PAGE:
Ted Thompson did himself a favor when he signed free-agent tight end Jared Cook.
No, the eighth-year veteran who recently was let go by the Rams has not blossomed into a superstar. He never has earned a trip to the Pro Bowl. Cook is not Rob Gronkowski … or Antonio Gates … or Jimmy Graham.
He is big (246 pounds) and tall (6-foot-4¾) and fast, running a sub-4.5-second 40-yard at the NFL combine before the 2009 draft. The Green Bay Packers already had “big” and “tall” traits with third-year tight end Richard Rodgers. They did not have “fast.” Cook’s combine dash was more than a quarter-second quicker than Rodgers’ 4.87 seconds at the 2014 combine.
Cook will fill the Packers' greatest need as soon as he arrives in town. That’s tremendous value for a low-risk, $2.75 million deal. Perhaps most important, Thompson took considerable pressure off himself approaching next month’s NFL draft.
Exactly one month before the first round, the Packers general manager ensured he would not have to use his first pick on a tight end, something no team wants to do if it can be avoided. That doesn’t mean tight end has stopped being a significant area of need. Cook’s one-year contract offers no guarantee he’ll play for the Packers beyond 2016.
With a career year — something that’s not out of the question with Aaron Rodgers throwing him passes — the Packers could extend Cook a long-term contract. Or, with tight ends fetching more money than ever on the open market, Cook could get a better deal elsewhere.
Either way, the Packers would be wise to continue restocking their tight end position. Considering the difficulty in finding immediate production from rookie tight ends, Cook’s availability on the 2016 roster allows the Packers to be patient as a young tight end develops. That’s a luxury they did not have with Richard Rodgers.
While it’s premature to officially say the Packers’ free-agency season is over, it’s probably too greedy to expect Thompson to make another significant signing. Here’s an updated list of the Packers' top five draft needs as the calendar approaches April.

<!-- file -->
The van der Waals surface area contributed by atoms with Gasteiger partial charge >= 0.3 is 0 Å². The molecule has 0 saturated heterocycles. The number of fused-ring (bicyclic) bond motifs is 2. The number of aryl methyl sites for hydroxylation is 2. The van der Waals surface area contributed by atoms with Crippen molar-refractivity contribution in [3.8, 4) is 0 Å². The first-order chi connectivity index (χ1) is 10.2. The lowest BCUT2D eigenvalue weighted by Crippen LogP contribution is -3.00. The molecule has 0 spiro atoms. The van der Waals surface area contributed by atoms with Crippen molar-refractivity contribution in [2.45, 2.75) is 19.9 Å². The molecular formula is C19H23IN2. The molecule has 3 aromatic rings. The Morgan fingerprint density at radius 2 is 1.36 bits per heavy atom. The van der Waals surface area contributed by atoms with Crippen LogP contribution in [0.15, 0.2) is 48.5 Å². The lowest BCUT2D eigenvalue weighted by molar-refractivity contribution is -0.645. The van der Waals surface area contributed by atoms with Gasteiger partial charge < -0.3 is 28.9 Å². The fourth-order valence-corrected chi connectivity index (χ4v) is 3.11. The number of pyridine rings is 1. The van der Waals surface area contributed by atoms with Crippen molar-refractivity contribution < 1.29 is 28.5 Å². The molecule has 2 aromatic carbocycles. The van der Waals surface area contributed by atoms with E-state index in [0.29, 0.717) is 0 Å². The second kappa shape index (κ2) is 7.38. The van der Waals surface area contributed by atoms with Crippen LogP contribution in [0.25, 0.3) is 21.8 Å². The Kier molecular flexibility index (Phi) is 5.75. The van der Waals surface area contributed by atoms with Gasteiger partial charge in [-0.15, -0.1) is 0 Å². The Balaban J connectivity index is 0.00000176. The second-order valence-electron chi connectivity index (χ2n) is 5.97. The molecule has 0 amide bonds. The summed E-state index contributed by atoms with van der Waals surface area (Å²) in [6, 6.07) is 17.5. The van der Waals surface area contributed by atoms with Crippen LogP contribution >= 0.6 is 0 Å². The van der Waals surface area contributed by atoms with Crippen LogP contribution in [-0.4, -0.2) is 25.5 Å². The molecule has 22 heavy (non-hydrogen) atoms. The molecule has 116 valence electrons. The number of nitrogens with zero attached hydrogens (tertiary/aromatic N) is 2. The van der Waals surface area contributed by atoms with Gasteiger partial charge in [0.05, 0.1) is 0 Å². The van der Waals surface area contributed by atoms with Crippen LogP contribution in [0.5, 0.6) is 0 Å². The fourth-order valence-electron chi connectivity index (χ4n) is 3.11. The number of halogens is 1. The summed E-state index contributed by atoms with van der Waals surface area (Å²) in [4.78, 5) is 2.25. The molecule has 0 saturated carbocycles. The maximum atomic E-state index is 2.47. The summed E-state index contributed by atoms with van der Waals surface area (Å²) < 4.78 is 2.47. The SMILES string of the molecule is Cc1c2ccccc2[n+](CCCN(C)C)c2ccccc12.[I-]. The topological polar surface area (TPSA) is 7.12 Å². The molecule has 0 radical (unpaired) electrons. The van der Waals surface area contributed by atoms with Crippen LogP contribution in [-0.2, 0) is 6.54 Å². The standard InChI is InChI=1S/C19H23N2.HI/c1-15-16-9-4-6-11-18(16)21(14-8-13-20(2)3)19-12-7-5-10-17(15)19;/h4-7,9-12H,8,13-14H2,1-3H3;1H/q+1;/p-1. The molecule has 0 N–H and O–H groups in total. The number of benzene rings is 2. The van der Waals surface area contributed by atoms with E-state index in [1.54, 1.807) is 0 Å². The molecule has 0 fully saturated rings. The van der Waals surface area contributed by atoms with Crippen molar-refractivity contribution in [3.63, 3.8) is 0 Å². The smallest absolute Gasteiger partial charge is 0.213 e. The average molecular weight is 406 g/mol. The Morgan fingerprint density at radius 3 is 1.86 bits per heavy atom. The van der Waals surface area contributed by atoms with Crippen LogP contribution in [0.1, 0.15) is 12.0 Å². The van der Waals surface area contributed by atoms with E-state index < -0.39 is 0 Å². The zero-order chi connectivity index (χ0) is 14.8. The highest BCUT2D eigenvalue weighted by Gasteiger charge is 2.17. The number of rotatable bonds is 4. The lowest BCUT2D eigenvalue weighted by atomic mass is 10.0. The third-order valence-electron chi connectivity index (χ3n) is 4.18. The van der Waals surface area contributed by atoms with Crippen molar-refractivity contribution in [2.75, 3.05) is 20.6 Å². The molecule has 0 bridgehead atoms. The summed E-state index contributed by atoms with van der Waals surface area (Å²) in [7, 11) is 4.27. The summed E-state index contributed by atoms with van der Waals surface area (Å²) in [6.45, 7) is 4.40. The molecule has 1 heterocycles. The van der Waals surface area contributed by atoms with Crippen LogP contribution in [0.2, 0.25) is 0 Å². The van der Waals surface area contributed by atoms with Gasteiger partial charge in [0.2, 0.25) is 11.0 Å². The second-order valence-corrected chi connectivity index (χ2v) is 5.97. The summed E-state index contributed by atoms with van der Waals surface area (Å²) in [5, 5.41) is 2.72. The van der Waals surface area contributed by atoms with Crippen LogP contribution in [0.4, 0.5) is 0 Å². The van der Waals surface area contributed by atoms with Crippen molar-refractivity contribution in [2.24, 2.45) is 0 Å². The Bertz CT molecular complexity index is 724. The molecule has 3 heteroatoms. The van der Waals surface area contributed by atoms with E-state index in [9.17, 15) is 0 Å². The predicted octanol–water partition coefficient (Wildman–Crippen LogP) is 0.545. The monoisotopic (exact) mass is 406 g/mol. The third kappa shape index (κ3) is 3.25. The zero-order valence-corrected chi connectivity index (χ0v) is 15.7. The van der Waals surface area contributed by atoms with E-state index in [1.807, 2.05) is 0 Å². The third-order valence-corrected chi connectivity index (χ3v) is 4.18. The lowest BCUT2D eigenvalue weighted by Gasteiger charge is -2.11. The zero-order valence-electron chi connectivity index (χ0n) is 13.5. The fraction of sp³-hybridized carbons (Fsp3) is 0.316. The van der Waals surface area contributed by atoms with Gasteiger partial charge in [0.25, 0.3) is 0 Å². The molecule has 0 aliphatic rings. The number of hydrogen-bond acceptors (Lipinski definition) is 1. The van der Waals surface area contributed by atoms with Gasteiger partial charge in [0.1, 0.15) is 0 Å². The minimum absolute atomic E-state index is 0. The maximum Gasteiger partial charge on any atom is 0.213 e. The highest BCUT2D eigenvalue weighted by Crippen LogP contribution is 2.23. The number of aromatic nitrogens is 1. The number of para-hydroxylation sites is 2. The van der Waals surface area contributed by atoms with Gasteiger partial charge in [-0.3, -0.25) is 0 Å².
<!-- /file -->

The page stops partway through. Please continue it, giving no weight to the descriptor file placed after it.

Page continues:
1. Inside linebacker
With a starting tight end secured, Thompson can turn his full attention to the last emergency need on his roster. The Packers won’t be able to move Clay Matthews to outside linebacker in the capacity Mike McCarthy wants — which is as an edge rusher in clear passing situations — if they don’t find a cover linebacker who can play nickel and dime. Right now, Matthews is the only linebacker on the Packers' roster who can confidently cover running backs and tight ends in the middle of the field. They’ll try to change that in the draft.
2. Defensive line
Behind Cook’s signing, no offseason transaction has affected the Packers’ draft needs more than B.J. Raji’s unexpected retirement. The Packers were positioned to extend the free-agent defensive lineman a long-term deal before he walked away from football. Before Raji’s retirement, the Packers’ greatest need on the defensive line was for a five-technique end who could rush the passer while lining up across from offensive tackles. Now, with Raji’s departure setting up a clear need for an interior run stuffer, expect the Packers to choose the best defensive lineman available, as early as the first round.
3. Outside linebacker
Re-signing Nick Perry to a one-year, $5 million contract was expensive, but necessary. Perry could play starter snaps if Matthews is stuck playing more inside linebacker than McCarthy desires, though it wouldn’t be ideal. With Julius Peppers’ age (36), and work to be done before Matthews can return to the edge, bolstering the Packers' pass rush at outside linebacker remains a significant need. Even if it isn’t the biggest hole on their roster, it would not be surprising for the Packers to use their 27th overall pick on an outside linebacker. With prospects like Eastern Kentucky’s Noah Spence, Georgia’s Leonard Floyd and Boise State’s Kamalei Correa, there’s a potential for good edge-rushing value to be found late in the first round.
4. Tight end
While it no longer appears to be a first-round possibility, the Packers’ need to restock their tight end depth chart could lead to them targeting the position as early as the second round. Cook’s speed and big-play potential, along with Richard Rodgers’ chops as a possession receiver and red-zone threat, fill all the requisite traits teams need from their tight ends. All except blocking, that is. Neither Cook nor Rodgers is renowned for the ability to block. If the Packers find good value from a potentially complete tight end when they’re on the clock in the draft’s second day — South Carolina’s Jerell Adams comes to mind — don’t be surprised if they go that route.
5. Offensive line depth
Lane Taylor’s new two-year deal should give the Packers depth — and options — along their interior offensive line entering next offseason, where big decisions loom on soon-to-be free agents Josh Sitton, T.J. Lang and David Bakhtiari. Still, that’s an awful lot of talent ready to hit the open market, and Taylor’s re-signing does nothing to address the fact the Packers have no backup offensive tackle on their roster. While greater needs exist for the early rounds, the Packers could benefit from drafting more than one backup offensive lineman. If the value is right, they should start with a backup offensive tackle late Day 2 or early Day 3.